Humility needs to be a permanent virtue especially for those in the corridors of power. And, finesse in strategising and implementing a backroom plan on the ground must be second big trait that needs to be assiduously cultivated by those in power politics. The art of war should never be confused with the fog of war, for realpolitik always triumphs in the end. A determined Ahmed Patel trumped Amit Shah in this war of nerves and egos.
On both these counts the Bharatiya Janata Party (BJP) leadership that managed Rajya Sabha elections in Gujarat failed miserably leading to the victory of Congress president’s political secretary, Ahmed Patel in a nail biting finish, which went down to the wire. For all the ignominy faced by BJP leadership in the aftermath of Rajya Sabha polls, especially in prime minister Narendra Modi’s state, none can be blamed but themselves.
From the days of the Jan Sangh, Janata Party to BJP, the claimants of nationalist, right wing political formation, have thrashed decades old Congress politics of divide and rule. On more than one occasion, the opposition parties had herded their elected legislators or Parliamentarians to states run by them to ward off poaching by the wily Congress leaders. And till three years back, even top BJP politicos would agree that Congress was in a position of strength to split any party, political coalition or alliance at the time of its choice and place.
Even horse-trading was never new to Congress for clinging on to power at the Centre and in several states not just in Rajya Sabha elections. Let’s not forget how then prime minister PV Narasimha Rao secured majority in Lok Sabha with huge sums allegedly changing hands as part of a deal brokered with top Jharkhand leaders that came into the open within the precincts of Parliament. Aaya rams and gaya rams were two colloquial phrases that got into the Indian political mainstream narrative as part of Congress Machiavellian deals reportedly involving huge payoffs. All through the last three decades, non-Congress formations were at the receiving end that unfolded every now then under prime ministers and Congress presidents.
No one expected BJP to make the sailing smooth for Ahmed Patel. Nor does anyone deride its decision to field a third candidate given that it had at least 26 surplus votes after comfortably getting Party President Amit Shah and union minister Smriti Irani elected. Engineering a split in Congress, triggering defections, cross voting and then finally pressuring the returning officer to declare their third candidate winner is most unbecoming of a party that claims to have evolved in the matrix of a “distinctly different political culture.” One may argue that BJP was just giving it back in the same coin to the Congress, but that does not cut much ice.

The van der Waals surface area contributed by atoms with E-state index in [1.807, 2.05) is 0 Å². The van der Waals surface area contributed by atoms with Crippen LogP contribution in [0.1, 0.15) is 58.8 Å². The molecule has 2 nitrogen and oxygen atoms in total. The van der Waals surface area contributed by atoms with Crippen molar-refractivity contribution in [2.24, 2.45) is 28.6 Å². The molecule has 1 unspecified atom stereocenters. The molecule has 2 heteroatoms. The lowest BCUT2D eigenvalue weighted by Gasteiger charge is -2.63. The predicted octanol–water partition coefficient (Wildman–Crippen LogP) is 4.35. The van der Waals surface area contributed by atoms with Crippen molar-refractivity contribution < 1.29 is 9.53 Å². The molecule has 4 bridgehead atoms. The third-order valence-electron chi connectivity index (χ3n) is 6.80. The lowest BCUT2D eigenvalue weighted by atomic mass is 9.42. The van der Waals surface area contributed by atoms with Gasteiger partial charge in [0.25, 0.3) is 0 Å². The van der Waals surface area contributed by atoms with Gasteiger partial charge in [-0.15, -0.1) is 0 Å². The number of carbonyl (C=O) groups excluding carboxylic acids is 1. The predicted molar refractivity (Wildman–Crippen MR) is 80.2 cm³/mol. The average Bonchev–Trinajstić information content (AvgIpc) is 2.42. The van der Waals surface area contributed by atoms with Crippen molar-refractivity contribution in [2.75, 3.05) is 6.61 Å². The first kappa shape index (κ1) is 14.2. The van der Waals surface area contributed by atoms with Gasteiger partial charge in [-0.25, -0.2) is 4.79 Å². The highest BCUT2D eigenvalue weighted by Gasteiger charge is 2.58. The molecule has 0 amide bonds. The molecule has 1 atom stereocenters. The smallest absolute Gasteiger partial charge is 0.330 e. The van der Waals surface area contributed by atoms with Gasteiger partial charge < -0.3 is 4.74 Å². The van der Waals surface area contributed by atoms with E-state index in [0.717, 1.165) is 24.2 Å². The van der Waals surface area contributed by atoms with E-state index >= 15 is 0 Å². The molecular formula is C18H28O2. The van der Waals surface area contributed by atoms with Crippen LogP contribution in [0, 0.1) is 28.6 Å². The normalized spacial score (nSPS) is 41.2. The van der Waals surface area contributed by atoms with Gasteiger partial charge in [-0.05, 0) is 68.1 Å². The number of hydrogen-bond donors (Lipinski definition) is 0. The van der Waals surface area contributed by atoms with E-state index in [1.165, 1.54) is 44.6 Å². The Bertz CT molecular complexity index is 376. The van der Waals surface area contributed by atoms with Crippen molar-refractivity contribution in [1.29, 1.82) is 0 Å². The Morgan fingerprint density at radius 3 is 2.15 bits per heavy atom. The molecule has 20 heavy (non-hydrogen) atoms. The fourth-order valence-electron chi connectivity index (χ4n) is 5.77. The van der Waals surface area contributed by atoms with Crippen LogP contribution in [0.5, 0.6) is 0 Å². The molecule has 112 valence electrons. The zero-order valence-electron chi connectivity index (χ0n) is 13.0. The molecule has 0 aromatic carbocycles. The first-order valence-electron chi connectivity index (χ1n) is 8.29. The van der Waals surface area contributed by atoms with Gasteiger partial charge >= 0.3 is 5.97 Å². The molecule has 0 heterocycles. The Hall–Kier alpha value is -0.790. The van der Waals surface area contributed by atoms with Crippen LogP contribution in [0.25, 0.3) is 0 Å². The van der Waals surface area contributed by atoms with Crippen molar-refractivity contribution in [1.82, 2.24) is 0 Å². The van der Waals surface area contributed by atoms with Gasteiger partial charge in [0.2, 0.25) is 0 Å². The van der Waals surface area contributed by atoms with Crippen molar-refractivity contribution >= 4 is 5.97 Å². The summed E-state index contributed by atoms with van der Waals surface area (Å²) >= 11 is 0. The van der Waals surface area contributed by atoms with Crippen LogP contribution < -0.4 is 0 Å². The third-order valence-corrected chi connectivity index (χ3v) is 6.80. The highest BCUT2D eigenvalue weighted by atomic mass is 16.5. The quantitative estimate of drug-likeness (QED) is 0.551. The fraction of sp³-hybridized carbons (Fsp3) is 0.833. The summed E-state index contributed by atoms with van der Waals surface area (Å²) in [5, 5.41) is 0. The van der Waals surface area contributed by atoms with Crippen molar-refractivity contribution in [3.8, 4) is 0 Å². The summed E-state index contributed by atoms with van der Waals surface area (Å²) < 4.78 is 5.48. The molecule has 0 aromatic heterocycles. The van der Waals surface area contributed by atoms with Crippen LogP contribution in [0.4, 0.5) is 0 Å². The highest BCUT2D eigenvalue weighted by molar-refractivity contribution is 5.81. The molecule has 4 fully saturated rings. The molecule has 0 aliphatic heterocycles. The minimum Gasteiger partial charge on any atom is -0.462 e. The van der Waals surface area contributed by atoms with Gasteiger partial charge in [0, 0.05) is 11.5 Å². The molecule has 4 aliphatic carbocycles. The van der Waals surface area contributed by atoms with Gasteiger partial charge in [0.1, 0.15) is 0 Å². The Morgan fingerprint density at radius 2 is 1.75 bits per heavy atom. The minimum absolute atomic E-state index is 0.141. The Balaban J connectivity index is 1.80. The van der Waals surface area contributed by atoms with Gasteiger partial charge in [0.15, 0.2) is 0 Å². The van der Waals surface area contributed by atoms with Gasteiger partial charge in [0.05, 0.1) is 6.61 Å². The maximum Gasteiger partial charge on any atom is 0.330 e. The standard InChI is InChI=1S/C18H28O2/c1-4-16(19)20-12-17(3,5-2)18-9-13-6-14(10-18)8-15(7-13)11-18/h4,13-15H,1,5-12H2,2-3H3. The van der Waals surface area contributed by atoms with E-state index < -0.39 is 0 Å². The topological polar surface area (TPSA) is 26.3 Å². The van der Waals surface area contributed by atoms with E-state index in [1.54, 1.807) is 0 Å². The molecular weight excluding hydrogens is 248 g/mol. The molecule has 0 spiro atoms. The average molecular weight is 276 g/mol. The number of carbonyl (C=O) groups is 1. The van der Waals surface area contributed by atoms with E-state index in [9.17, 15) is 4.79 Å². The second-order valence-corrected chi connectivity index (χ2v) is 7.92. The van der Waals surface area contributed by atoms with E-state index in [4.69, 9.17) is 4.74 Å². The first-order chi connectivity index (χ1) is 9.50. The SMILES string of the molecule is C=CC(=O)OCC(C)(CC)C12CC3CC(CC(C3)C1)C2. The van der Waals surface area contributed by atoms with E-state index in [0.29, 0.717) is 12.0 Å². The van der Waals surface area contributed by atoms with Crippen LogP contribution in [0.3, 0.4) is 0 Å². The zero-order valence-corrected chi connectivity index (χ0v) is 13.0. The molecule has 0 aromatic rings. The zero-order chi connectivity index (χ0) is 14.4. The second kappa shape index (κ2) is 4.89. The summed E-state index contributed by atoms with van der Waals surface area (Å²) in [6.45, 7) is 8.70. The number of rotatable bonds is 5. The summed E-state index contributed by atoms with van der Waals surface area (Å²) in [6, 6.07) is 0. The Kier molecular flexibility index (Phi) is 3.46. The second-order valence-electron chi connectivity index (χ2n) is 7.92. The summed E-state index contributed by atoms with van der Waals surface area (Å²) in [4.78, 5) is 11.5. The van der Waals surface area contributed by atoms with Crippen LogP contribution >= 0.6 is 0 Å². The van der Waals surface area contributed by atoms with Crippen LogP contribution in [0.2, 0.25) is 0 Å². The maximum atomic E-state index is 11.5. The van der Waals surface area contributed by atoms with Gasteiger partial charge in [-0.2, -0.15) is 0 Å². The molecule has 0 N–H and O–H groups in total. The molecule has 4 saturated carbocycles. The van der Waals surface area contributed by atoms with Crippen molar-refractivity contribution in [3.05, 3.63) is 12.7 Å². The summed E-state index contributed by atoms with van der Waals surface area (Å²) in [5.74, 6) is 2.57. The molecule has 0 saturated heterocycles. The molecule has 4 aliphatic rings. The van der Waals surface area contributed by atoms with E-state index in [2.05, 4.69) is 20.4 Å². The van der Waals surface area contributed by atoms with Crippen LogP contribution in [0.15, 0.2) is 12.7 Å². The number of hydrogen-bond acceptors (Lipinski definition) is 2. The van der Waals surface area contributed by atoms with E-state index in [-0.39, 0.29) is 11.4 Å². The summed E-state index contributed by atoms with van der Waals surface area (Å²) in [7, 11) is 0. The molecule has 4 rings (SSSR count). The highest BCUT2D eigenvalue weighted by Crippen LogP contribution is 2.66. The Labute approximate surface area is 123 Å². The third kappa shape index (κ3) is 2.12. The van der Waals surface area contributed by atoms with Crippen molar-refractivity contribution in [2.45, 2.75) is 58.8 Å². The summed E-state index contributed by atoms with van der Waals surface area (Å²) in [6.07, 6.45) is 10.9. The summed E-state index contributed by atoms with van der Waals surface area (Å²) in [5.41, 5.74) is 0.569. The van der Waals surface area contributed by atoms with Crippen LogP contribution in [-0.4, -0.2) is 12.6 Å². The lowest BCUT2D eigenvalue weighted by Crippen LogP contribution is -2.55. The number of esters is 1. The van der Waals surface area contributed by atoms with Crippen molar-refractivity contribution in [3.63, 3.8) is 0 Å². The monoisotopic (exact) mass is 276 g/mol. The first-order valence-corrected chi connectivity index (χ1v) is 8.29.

There’s no reason why Election Commission of India should support this game plan of BJP to split the Congress just months ahead of the state assembly elections? Why should the Election Commission do the BJP bidding at a time when the ruling BJP was facing serious anti-incumbency after a near two-decade rule, inadequate and inefficient leadership and backlash from Patidar movement?
Violation of provisions under 39A and 39AA, Conduct of Election Rules, 1961 after two defected legislators disclosed their choice to ‘an unauthorised person, other than the party’s election agent’ was unacceptable. Their disqualification after a lot of deliberation beyond mid-night was the right call taken by Election Commission. There are precedents to such disqualification on June 11, 2016, in Haryana against a Congress MLA benefiting the BJP. Similar case was reported from Rajasthan way back in 2010.
While Election Commission should get a big pat on the back for preserving the sanctity of Rajya Sabha polls, BJP top leadership will have to introspect on their conduct, behaviour and political wheeling dealing that has hit its clean image. For the BJP, course correction in its political posturing as well as conduct is warranted big time.